Optimism isn’t a weakness. Optimism is the state of mind that will give you endurance for the long road ahead.
The ability to be optimistic and positive, even in the face of great obstacles, is not to be undervalued. You’re the one who chose to pursue a path of success. You’re the one who wanted to build something great. You’re the one who chose this life, for yourself. So, don’t look for the bad, the ugly, and the stressful. Instead, look for things to be thankful for: like the fact that you even have the opportunity to pursue what you’re passionate about in the first place.
if you want to make it to the summit, remember this: it’s all in your head.
Optimism will spark creative thinking and it will push you to generate new ideas
Optimistic people tend to be more creative in their thinking. Why?
“The optimistic people tend to naturally think about what the future will look like which allows optimists to distance themselves from negative constraints and approach positive outcomes, creating innovative ideas in their mind.“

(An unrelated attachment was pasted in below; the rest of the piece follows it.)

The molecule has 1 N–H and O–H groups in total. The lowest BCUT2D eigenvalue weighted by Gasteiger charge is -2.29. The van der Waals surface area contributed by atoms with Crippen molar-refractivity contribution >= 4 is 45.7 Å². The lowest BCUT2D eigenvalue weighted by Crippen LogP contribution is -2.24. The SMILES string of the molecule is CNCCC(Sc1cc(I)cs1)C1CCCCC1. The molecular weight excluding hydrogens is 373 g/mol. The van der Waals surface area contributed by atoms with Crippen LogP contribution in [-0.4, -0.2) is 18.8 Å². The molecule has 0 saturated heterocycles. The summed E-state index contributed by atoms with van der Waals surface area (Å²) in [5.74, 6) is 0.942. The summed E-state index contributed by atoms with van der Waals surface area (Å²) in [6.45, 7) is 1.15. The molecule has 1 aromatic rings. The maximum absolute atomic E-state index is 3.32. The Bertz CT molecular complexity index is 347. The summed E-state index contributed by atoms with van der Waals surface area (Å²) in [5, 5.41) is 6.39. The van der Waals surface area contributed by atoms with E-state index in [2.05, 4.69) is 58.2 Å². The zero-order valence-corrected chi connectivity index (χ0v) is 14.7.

Thinking in this way about the future is a good thing if you are an entrepreneur. Research shows that when people are future-oriented (as optimists tend to be) and when they think vividly about distant futures in a positive way (How will the world be like ten years from now? or twenty years from now?), it stimulates all kinds of creative ideas about what such a world will contain, and how we can get there. For entrepreneurs, such a thought process will lead to new ideas for new products, new services, or new businesses having a greater chance of success.
Optimism will make entrepreneurs bounce back after a failure.
As we have seen at the outset, launching a successful new business is very difficult. Even the most competent and lucky entrepreneur will encounter failure at one time or another. What happens after that? As one paper pointed out: